A launch ceremony was recently held in Beijing for the Asian Infrastructure Investment Bank (AIIB), which was established by China to meet the growing demand for infrastructure building across Asia. The finance ministers of 21 countries, including all members of the Association of Southeast Asian Nations, attended the ceremony and have since signed a fundamental memorandum of understanding to establish the bank.
According to estimates by the Asian Development Bank (ADB), Asia will require infrastructure investment of over $8 trillion by 2020. The question, however, is whether the ADB will be able to lend $10 billion per year. The ADB’s parent bank is the World Bank, whose largest contributing member is the United States. But there is no indication that the U.S. Congress will respond by increasing capital investment in the World Bank.
In particular, the Modi administration in India has made infrastructure building a cornerstone of its national strategy. In India’s case, no amount of investment in infrastructure can possibly suffice. India’s membership in the AIIB is testament to this enormous need.
At this point, however, the U.S., Japan, South Korea and Australia have announced that they will not participate in the AIIB. The U.S. and Japan are not in outright opposition to the concept of the AIIB. At present, it is more accurate to say that both countries harbor reservations regarding the new bank.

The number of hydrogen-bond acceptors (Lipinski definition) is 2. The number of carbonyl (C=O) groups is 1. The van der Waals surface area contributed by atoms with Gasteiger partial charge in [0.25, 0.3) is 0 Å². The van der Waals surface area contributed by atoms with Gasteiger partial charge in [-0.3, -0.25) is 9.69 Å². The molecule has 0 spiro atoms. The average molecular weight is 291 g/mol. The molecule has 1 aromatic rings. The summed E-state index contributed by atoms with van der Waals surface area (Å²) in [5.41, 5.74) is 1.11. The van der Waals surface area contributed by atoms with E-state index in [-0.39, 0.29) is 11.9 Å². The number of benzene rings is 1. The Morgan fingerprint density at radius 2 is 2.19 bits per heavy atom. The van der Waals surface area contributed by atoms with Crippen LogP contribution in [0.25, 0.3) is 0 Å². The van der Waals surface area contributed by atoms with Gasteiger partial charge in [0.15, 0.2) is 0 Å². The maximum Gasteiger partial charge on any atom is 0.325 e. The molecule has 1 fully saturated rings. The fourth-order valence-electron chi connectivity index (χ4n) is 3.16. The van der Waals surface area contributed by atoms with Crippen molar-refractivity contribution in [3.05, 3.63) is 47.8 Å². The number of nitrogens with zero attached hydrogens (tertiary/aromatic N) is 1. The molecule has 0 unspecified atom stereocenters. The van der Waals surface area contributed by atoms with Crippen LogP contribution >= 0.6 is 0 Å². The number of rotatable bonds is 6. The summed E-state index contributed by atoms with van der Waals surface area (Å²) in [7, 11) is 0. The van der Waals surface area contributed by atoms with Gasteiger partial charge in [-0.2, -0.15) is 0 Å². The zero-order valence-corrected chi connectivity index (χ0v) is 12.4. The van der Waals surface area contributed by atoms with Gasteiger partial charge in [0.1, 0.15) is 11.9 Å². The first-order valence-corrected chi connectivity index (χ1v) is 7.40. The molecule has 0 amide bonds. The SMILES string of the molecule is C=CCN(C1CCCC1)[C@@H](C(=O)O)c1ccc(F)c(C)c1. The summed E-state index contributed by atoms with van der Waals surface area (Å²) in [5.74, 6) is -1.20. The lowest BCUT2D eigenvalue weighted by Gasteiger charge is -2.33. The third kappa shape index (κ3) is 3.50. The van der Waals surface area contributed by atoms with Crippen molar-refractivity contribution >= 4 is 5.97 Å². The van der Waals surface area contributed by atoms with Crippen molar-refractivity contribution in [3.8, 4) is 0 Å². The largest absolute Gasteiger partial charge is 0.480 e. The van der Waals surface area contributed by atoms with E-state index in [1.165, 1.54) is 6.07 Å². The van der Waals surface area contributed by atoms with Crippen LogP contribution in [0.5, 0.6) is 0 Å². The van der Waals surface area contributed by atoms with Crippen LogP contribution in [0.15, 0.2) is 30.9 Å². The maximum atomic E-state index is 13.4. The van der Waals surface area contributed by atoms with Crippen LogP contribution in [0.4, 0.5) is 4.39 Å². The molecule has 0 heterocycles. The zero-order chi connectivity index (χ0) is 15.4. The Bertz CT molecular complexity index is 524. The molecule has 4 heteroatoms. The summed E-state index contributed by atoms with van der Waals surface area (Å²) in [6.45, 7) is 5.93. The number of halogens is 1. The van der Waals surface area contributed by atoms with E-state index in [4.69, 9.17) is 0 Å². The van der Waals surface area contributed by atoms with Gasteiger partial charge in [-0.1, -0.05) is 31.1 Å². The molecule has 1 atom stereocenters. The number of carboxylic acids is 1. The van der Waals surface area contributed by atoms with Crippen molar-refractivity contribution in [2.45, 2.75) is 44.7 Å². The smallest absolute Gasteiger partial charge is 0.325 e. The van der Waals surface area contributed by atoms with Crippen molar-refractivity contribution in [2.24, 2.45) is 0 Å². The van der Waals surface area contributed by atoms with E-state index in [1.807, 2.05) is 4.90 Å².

What are the reasons for these reservations?
First, there is the issue of governance. Over half of the bank’s initial capital of $100 billion comes from China. The AIIB can thus not be described as a “regional” bank. It is, in fact, a Chinese bank.
Next, there’s the matter of transparency. Isn’t it likely that things will be decided by the Chinese management? The AIIB lacks functions that would make the bank’s decision-making process transparent and allow for oversight.
Then there is the fact that the AIIB places inadequate conditionality on its lending with regard to environmental protection and workers’ rights.